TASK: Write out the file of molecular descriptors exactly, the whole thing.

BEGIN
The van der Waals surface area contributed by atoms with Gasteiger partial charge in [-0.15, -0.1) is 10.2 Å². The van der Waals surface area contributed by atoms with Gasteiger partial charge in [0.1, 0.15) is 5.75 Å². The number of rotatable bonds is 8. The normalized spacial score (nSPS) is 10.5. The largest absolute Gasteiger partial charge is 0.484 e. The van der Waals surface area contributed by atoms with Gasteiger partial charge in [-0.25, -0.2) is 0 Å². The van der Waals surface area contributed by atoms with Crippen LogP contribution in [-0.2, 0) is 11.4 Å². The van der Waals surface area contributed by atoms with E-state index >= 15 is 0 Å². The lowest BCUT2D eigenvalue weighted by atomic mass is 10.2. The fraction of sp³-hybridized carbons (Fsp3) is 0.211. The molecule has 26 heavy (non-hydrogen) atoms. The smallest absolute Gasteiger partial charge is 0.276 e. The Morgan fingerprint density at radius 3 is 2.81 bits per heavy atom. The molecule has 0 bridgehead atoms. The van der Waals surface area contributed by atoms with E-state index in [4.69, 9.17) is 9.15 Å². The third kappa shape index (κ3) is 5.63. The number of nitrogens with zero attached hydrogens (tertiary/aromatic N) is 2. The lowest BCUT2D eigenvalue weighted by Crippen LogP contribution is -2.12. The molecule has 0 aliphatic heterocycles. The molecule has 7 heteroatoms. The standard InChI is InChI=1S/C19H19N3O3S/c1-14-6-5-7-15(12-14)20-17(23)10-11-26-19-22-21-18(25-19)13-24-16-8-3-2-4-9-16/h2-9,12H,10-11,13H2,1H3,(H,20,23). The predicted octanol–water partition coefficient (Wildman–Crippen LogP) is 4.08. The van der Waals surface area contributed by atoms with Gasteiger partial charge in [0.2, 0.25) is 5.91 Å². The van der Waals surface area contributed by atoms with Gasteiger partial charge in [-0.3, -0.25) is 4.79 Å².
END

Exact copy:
The van der Waals surface area contributed by atoms with Gasteiger partial charge in [-0.15, -0.1) is 10.2 Å². The van der Waals surface area contributed by atoms with Gasteiger partial charge in [0.1, 0.15) is 5.75 Å². The number of rotatable bonds is 8. The normalized spacial score (nSPS) is 10.5. The largest absolute Gasteiger partial charge is 0.484 e. The van der Waals surface area contributed by atoms with Gasteiger partial charge in [-0.25, -0.2) is 0 Å². The van der Waals surface area contributed by atoms with Crippen LogP contribution in [-0.2, 0) is 11.4 Å². The van der Waals surface area contributed by atoms with E-state index >= 15 is 0 Å². The lowest BCUT2D eigenvalue weighted by atomic mass is 10.2. The fraction of sp³-hybridized carbons (Fsp3) is 0.211. The molecule has 26 heavy (non-hydrogen) atoms. The smallest absolute Gasteiger partial charge is 0.276 e. The Morgan fingerprint density at radius 3 is 2.81 bits per heavy atom. The molecule has 0 bridgehead atoms. The van der Waals surface area contributed by atoms with E-state index in [4.69, 9.17) is 9.15 Å². The third kappa shape index (κ3) is 5.63. The number of nitrogens with zero attached hydrogens (tertiary/aromatic N) is 2. The lowest BCUT2D eigenvalue weighted by Crippen LogP contribution is -2.12. The molecule has 0 aliphatic heterocycles. The molecule has 7 heteroatoms. The standard InChI is InChI=1S/C19H19N3O3S/c1-14-6-5-7-15(12-14)20-17(23)10-11-26-19-22-21-18(25-19)13-24-16-8-3-2-4-9-16/h2-9,12H,10-11,13H2,1H3,(H,20,23). The predicted octanol–water partition coefficient (Wildman–Crippen LogP) is 4.08. The van der Waals surface area contributed by atoms with Gasteiger partial charge in [0.2, 0.25) is 5.91 Å². The van der Waals surface area contributed by atoms with Gasteiger partial charge in [-0.3, -0.25) is 4.79 Å².